Sunday, 30 June 2013

Heading to the Forest: The English Gretna Green

The path of true love for many might have been the quickest route to the Scottish border, angry relatives in tow, but for the lovelorn couples of the Peak there was a more local, slightly less onerous, alternative.

A legal anomaly meant that the Church of St Charles, King and Martyr in the village of Peak Forest could issue its own marriage licences, free of the rules of the Established Church – and parental consent.

Peak Forest came into being in the early 1500s, when an enclosed park for the King’s deer was created between Tideswell and Chapel-en-le-Frith. A house, known as ‘The Chamber of the Forest’, was built for the park steward, and became the administrative nub of the newly forming village. St Charles, King and Martyr was built in 1657 by Christiana, Countess of Devonshire, and, as it stood on land belonging to the Royal Forest, lay outside the jurisdiction of the Church. Its vicar – officially, and rather wonderfully, called the Principal Officer and Judge in Spiritualities in the Peculiar Court of Peak Forest – could perform marriages at any time, for people who did not necessarily reside in the parish, without having to read the banns first.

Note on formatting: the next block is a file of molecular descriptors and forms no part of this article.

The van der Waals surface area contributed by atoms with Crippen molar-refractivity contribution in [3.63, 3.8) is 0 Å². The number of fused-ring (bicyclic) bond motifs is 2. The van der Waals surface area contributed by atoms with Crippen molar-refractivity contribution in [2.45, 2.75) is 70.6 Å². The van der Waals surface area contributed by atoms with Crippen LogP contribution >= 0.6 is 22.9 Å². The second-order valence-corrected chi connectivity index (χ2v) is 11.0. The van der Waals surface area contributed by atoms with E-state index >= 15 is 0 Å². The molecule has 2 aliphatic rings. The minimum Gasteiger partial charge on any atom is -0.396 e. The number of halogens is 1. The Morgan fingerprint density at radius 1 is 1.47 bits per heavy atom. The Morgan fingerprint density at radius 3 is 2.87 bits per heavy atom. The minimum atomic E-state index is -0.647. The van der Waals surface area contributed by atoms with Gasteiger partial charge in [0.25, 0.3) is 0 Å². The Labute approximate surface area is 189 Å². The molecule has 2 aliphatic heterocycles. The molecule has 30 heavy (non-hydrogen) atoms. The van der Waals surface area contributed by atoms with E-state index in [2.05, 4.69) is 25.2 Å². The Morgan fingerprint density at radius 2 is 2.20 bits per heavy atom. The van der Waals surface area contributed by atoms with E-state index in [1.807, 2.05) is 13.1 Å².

One of the Peak District’s most intriguing tales concerns a couple who, in 1758, were eloping to Peak Forest. Clara and Allan had made it as far as Castleton, when they stopped at a local inn. Later, as they rode through lonely Winnat’s Pass, they were robbed and murdered by a group of men who had also been in the pub and noticed  the money-bag they were carrying. The lovers’ bodies were never found but divine justice was theirs: of their five assailants one broke his neck (also in the Winnat’s Pass), a second was crushed by falling stones, the third committed suicide and the fourth died mad; the fifth died young, making a death-bed confession to the crime.

Clara’s red leather saddle was recovered and can still be seen in the shop at Speedwell Cavern. It is said the ghosts of the couple haunt Winnat’s Pass to this day.

For another 50 or so years after Clara and Allan made their ill-fated bid to marry, couples headed to Peak Forest for a ‘foreign marriage’ to be performed. But in 1804 an Act of Parliament brought St Charles, King and Martyr into line with the rest of the Church of England.  The register notes: ‘Here endeth the list of persons who came from different parishes in England and were married at Peak Forest. This was a great privelege for the Minister, but being productive of bad consequences, was put an end to by an Act of Parliament.’